MELBOURNE, Australia (MindaNews/05 July) — One reason why Filipinos are still wary of a charter change initiative could be the reality that this move has always been viewed as an underhanded scheme to extend the term of a sitting president.
President Ferdinand E. Marcos, Sr. (1965-1986) was able to do it in 1973, albeit with the help of Martial Law. President Fidel V. Ramos (1992-1998) tried it in 1997 with the help of a group called the People’s Initiative for Reform Modernization and Action (PIRMA). President Joseph Estrada (1998-2001) tried as well in 2000 with his Constitutional Correction for Development or CONCORD. President Gloria Macapagal-Arroyo (2001-2010) with the rabid support of then House Speaker Jose de Venecia tried her luck also in 2006 through a purported, but actually government led, people’s initiative called Sigaw ng Bayan.
Unfortunately, the last three presidents in this list not only failed in their attempts to change the constitution, but they also failed in changing the people’s negative attitude towards constitutional reform. And as to whether the popularity of President Rodrigo Duterte can help him and his team of federalists punch through the barricades put up by doubters and opponents alike, this remains to be seen.
But the biggest hurdle to constitutional reform is the Filipino’s level of ignorance of the constitution itself. I am boldly making this supposition because I know for a fact that many Filipinos are not aware of the significance of February 2.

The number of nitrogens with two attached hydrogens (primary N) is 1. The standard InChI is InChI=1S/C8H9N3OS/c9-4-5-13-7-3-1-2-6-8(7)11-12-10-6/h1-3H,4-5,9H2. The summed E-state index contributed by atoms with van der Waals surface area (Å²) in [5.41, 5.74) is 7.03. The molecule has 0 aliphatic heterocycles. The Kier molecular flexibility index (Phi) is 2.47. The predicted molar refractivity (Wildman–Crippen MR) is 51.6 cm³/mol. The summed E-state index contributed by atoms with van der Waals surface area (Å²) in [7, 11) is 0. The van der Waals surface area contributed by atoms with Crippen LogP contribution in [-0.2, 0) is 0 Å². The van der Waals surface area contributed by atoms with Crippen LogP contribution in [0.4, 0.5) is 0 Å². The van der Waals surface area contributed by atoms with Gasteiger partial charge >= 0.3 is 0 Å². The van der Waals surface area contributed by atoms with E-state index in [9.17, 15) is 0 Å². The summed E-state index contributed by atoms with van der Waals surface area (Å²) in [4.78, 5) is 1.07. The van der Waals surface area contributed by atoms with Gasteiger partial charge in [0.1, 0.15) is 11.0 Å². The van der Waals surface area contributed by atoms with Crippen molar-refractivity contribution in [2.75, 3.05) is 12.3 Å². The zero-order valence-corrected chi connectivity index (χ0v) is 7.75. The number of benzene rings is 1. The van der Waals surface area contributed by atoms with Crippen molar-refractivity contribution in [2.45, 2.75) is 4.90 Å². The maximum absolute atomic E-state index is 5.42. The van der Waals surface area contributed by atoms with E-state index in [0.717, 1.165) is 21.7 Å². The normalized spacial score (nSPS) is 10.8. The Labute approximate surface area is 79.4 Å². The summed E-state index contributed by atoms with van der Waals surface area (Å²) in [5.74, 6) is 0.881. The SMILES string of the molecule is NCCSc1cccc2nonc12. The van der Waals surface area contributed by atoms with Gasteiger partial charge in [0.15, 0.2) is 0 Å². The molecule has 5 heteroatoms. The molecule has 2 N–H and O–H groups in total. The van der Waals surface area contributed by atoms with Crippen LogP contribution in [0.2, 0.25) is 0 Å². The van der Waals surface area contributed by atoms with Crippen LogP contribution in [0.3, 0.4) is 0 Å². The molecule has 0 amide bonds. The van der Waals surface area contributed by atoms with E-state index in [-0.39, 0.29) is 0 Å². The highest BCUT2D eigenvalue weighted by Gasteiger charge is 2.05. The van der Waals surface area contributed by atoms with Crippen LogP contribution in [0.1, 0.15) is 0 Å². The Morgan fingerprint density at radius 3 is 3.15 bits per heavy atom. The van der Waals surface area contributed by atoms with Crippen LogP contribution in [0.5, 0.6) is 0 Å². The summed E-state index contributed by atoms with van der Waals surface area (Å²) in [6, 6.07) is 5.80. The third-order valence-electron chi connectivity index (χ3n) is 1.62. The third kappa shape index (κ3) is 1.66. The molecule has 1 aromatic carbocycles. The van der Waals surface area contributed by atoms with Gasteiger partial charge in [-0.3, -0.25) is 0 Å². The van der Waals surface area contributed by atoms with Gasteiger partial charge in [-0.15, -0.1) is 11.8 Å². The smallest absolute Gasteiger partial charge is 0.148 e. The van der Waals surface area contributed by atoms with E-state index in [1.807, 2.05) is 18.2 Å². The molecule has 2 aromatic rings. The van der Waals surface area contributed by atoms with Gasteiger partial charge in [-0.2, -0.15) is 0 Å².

To remember this particular date is extremely important because it is said that a nation’s relationship to its constitution plays a huge part in its evolution as a democratic republican state. A country that genuinely values its constitution would be more orientated towards the rule of law than one that does not. Indeed, a society that truly believes in constitutional values will be most likely more inclusive than one that does not. Therefore, a nation which treats its constitution both as a foundational document and as an existential guide to political life will be at a high stage of democratic maturity. Sadly, Filipinos may not be at this level yet. Let me elaborate on this further.
Pursuant to Proclamation No. 211 series of 1988 issued by President Cory Aquino, February 2 is officially designated as Constitution Day in the Philippines. The purpose of establishing this special day is as follows—
“WHEREAS, in order to instill in the hearts and minds of the Filipino people the democratic principles and the noble and lofty ideals enshrined in the Constitution, it is but fitting that a day be set aside as CONSTITUTION DAY to give the Filipino people the opportunity to consecrate and dedicate themselves to the Constitution and ponder on the significance thereof.”
I conducted an informal survey in my immediate community to determine the level of awareness about our nation’s Constitution Day. The results are pathetic and revealing at the same time. An uncle of mine summarized it quite well—“The meaning of Constitution Day to many of our people is as murky as the polluted Pasig River.”
Relatives who work in government have told me that they do not do anything special to commemorate Constitution Day. Colleagues and friends employed in top universities in the country told me exactly the same story. Surprisingly, it seems that even law schools do not even recognize the significance of this day. And it is deeply unfortunate that primary and secondary schools do not use this occasion to improve our youth’s knowledge and comprehension of our Constitution. However, the most disappointing result is that practically all of the people I asked were not even aware that February 2 is designated as Constitution Day.